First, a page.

“True,” Sonorandelan nodded, “but it comes to my mind that there might be ways to pass the work from generation to generation, other than the stories of the storytellers.”

“What sort of ways?” Alissa asked in surprise.

“I am not certain”, the other replied, “it has only come into my mind.”

“I wonder why only one of the grubs seemed to know language at all. Could they be from some small people that somehow or for some reason kept their own language in the time of the ancients, and learned only a little of the world’s?”

“Perhaps they have come from a great distance, where there are more grubs, and even the language is different.”

Alissa found the idea unpleasant.

“I can barely imagine a whole gathering of slow soft grubs, groaning and booming at each other! Could they even survive a heavy rain?”

“A good question! Perhaps that is why we have never encountered them before. Are they known to your stories?”

“Not to any story that comes to my mind; they resemble grubs but are not grubs, resemble larvae but are not larvae, resemble mammals in some ways but are not overall, I do not think, the legendary mammals.”

“What of these mesliers? I very much like the sound of that, those who gather and mix and share knowledge.”

“They are in many stories! It is said that they gather at certain times, at special places, where stones are set in circles and songs and ceremonies are carried out, and stories told from before there were storytellers.”

“Stones set in circles, you say? This brings something to my mind,” Sonoraneldan said thoughtfully.

“Stones, yes, circles, yes,” said Glomorominith from under a couple of leaves, “What have we here?”

“At the second dawn,” Sonoraneldan said with an eager but contented tone, “perhaps we will see what stones and what circles we can find nearby.”

Fling Thirty-Six


NaNoWriMo 2022, Fling Thirty-Four

Welcome, traveler. It gratifies me that you have found this place, and this volume, however long it may have been since I sat down to write it. The longer the more gratifying, in fact; I flatter myself that my little work may have effects for some modest time beyond my own existence in this plane.

I have built this comfortable house, as a repository for this and my other volumes of writing, at the confluence of many channels on multiple levels of reality. This may not have much meaning to you, but again I flatter myself with the notion that at least some of my readers, some of those that reach this place and this page through the layers of time and space that make up the universes, will come already possessing some knowledge of these matters, however esoteric. These places have always drawn certain people; it may be that you are one of them.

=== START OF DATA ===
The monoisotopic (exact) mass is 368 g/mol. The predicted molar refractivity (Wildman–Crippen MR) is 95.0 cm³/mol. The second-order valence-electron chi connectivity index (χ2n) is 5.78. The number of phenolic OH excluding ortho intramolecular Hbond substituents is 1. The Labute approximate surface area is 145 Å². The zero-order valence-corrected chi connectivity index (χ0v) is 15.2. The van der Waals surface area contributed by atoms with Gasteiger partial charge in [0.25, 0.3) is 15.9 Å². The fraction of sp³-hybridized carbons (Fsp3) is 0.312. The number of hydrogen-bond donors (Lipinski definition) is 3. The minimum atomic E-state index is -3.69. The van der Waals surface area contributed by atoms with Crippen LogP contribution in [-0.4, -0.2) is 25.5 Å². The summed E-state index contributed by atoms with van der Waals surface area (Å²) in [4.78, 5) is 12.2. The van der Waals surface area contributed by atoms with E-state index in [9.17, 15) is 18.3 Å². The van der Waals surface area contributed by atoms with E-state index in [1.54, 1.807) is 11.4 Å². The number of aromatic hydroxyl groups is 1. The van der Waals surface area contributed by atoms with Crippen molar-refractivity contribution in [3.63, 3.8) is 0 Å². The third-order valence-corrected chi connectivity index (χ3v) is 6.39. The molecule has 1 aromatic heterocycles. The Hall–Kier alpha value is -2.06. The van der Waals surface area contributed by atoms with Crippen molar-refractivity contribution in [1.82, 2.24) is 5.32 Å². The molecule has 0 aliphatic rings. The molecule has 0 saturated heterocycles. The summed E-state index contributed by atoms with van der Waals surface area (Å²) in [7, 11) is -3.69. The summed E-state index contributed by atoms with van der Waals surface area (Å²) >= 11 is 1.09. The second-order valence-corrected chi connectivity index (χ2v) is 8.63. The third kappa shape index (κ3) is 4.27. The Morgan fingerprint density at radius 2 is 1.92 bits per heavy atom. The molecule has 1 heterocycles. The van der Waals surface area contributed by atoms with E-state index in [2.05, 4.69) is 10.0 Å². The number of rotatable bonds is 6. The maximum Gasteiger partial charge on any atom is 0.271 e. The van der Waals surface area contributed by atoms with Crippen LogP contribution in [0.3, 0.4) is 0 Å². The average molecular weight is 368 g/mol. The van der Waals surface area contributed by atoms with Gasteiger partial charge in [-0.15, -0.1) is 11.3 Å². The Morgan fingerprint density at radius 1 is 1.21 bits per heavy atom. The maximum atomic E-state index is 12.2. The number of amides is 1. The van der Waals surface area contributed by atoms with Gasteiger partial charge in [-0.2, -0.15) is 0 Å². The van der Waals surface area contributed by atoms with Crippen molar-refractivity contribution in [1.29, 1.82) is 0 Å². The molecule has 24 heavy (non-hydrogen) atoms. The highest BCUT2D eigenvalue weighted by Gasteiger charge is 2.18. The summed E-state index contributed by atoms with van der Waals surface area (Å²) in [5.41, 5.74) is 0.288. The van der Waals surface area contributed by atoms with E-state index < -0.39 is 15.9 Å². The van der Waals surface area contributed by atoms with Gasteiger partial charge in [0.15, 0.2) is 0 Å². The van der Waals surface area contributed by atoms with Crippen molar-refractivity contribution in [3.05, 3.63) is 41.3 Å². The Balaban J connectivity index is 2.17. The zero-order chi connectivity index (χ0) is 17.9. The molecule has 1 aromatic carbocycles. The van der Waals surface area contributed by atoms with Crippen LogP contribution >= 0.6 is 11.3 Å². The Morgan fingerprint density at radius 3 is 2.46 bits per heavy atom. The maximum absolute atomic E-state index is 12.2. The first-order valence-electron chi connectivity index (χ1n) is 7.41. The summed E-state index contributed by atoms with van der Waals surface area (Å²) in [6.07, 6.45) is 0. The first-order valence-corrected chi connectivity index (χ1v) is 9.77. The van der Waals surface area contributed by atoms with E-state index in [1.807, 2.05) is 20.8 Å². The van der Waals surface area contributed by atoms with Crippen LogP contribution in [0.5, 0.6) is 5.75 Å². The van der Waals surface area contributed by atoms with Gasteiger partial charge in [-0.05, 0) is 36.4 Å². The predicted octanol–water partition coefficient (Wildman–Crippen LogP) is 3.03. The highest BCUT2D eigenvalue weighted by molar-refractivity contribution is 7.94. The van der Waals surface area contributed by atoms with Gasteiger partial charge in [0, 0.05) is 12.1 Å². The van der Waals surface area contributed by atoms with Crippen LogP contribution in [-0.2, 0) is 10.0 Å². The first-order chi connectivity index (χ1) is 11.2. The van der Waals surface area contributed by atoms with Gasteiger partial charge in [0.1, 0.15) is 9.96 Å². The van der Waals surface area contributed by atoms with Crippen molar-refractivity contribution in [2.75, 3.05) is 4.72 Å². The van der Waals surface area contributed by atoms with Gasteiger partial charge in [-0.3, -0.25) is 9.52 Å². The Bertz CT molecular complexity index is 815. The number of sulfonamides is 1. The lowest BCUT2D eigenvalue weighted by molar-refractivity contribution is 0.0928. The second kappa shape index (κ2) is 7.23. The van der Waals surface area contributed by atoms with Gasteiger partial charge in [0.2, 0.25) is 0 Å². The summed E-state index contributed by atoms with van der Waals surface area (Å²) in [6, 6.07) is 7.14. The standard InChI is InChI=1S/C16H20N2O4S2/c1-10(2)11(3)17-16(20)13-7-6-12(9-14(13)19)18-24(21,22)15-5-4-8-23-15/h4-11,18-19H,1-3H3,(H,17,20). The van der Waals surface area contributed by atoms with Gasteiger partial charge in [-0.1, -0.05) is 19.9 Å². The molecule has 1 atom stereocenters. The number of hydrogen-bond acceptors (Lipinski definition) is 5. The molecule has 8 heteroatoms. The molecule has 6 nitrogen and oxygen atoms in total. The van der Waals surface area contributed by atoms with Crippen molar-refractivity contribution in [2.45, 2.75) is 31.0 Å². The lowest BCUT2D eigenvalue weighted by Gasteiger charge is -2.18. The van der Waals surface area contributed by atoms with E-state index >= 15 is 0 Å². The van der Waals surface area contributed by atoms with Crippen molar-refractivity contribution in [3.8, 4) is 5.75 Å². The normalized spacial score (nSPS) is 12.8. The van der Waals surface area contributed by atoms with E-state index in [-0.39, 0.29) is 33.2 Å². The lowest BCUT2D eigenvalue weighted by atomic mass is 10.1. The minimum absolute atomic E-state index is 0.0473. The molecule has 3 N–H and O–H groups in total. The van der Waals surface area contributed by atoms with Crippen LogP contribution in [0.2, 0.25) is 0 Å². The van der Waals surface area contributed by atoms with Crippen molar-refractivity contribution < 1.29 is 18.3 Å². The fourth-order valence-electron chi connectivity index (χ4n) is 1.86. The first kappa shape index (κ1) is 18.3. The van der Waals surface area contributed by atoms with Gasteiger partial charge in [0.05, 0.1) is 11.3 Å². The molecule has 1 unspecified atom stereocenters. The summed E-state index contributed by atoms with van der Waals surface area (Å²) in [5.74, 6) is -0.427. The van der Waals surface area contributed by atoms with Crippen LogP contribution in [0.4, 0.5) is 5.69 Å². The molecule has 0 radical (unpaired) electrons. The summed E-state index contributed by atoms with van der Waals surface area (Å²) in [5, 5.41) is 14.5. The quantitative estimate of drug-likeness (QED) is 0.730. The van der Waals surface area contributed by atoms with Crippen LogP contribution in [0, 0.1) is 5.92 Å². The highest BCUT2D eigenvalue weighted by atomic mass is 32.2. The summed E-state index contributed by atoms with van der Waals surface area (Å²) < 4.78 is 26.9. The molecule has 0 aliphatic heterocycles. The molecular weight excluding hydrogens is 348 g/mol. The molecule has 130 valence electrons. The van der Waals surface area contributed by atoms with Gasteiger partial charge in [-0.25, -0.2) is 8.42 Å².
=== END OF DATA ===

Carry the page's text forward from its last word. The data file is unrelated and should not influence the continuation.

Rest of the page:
And if not already conversant, you may find this knowledge in the other volumes that I have stored in this snug cellar, such as my The Degrees Of Reality, and my Notes On Those Who Gather.

In brief, this house is constructed over a great intersection of this world’s leys, lines of semantic or immanent energy leading through the flesh of the ground, which correspond to major trunks in the great mycelial network that underlies the world. It is a truism that every world which is host to life, inevitably has such an underlying network, uniting each part into the unavoidable whole, and that individual lives on each world are influenced, to whatever degree, by the form of that network and the energies that through it course.

Further, this world itself, the world called by the ancients Cuer da Verai, lies at the center of a vast confluence of star-channels, those connections weakly guessed at by the first astrologers, and centuries later confirmed by Les Physiciennes and their gravity-wave telescopes and gauge field equations. So the delicate hyphae tendrils of the holy saprophytes carry thought through the mycelia to the earth node, the earth node resonates with the stellar node, and truth flows onward to every world and star beyond, touching every life between and within.

Do you begin to understand, traveler? To comprehend this place, cet tere, that you have reached? I wonder, as I sit and pen these words, whether it is more likely that you have come knowingly seeking that which you have found, or if you have wandered here by chance, and if so whether you will be able to appreciate your good fortune. The more I have come to understand these matters, the more I have come to believe that whoever and whatever you are, reading these words, your presence here has meaning beyond coincidence or meaningless chance. Perhaps others have been drawn here as well; I am gratified in contemplating the meetings that may occur here, between les meslieres, those who gather.